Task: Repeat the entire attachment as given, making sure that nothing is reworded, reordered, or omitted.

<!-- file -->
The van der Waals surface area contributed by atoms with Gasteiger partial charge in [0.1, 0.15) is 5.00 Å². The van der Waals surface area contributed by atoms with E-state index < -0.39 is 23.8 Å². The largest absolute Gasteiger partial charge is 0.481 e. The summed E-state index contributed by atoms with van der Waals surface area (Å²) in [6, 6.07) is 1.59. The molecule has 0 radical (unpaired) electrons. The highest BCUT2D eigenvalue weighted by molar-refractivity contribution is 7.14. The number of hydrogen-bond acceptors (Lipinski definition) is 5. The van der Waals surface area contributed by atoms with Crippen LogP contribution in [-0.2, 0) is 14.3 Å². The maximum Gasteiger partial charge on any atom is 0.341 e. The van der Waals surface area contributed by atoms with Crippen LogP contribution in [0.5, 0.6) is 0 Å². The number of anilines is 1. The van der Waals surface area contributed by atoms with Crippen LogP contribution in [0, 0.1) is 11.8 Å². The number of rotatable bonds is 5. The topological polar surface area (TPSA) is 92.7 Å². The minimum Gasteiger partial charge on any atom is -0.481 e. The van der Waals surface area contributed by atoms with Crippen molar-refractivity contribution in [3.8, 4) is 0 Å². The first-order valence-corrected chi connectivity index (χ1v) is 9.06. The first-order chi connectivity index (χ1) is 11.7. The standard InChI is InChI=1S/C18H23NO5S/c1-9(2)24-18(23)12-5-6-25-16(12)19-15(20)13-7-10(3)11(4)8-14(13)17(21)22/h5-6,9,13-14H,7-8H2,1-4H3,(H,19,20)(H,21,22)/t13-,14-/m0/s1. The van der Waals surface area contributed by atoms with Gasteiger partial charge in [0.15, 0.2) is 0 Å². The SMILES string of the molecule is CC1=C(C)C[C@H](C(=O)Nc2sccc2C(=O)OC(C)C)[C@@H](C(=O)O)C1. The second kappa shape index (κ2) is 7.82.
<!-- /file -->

The van der Waals surface area contributed by atoms with Gasteiger partial charge in [0.1, 0.15) is 5.00 Å². The van der Waals surface area contributed by atoms with E-state index < -0.39 is 23.8 Å². The largest absolute Gasteiger partial charge is 0.481 e. The summed E-state index contributed by atoms with van der Waals surface area (Å²) in [6, 6.07) is 1.59. The molecule has 0 radical (unpaired) electrons. The highest BCUT2D eigenvalue weighted by molar-refractivity contribution is 7.14. The number of hydrogen-bond acceptors (Lipinski definition) is 5. The van der Waals surface area contributed by atoms with Crippen LogP contribution in [-0.2, 0) is 14.3 Å². The maximum Gasteiger partial charge on any atom is 0.341 e. The van der Waals surface area contributed by atoms with Crippen LogP contribution in [0.5, 0.6) is 0 Å². The number of anilines is 1. The van der Waals surface area contributed by atoms with Crippen LogP contribution in [0, 0.1) is 11.8 Å². The number of rotatable bonds is 5. The topological polar surface area (TPSA) is 92.7 Å². The minimum Gasteiger partial charge on any atom is -0.481 e. The van der Waals surface area contributed by atoms with Crippen molar-refractivity contribution in [3.8, 4) is 0 Å². The first-order valence-corrected chi connectivity index (χ1v) is 9.06. The first-order chi connectivity index (χ1) is 11.7. The standard InChI is InChI=1S/C18H23NO5S/c1-9(2)24-18(23)12-5-6-25-16(12)19-15(20)13-7-10(3)11(4)8-14(13)17(21)22/h5-6,9,13-14H,7-8H2,1-4H3,(H,19,20)(H,21,22)/t13-,14-/m0/s1. The van der Waals surface area contributed by atoms with Gasteiger partial charge in [0.15, 0.2) is 0 Å². The SMILES string of the molecule is CC1=C(C)C[C@H](C(=O)Nc2sccc2C(=O)OC(C)C)[C@@H](C(=O)O)C1. The second kappa shape index (κ2) is 7.82.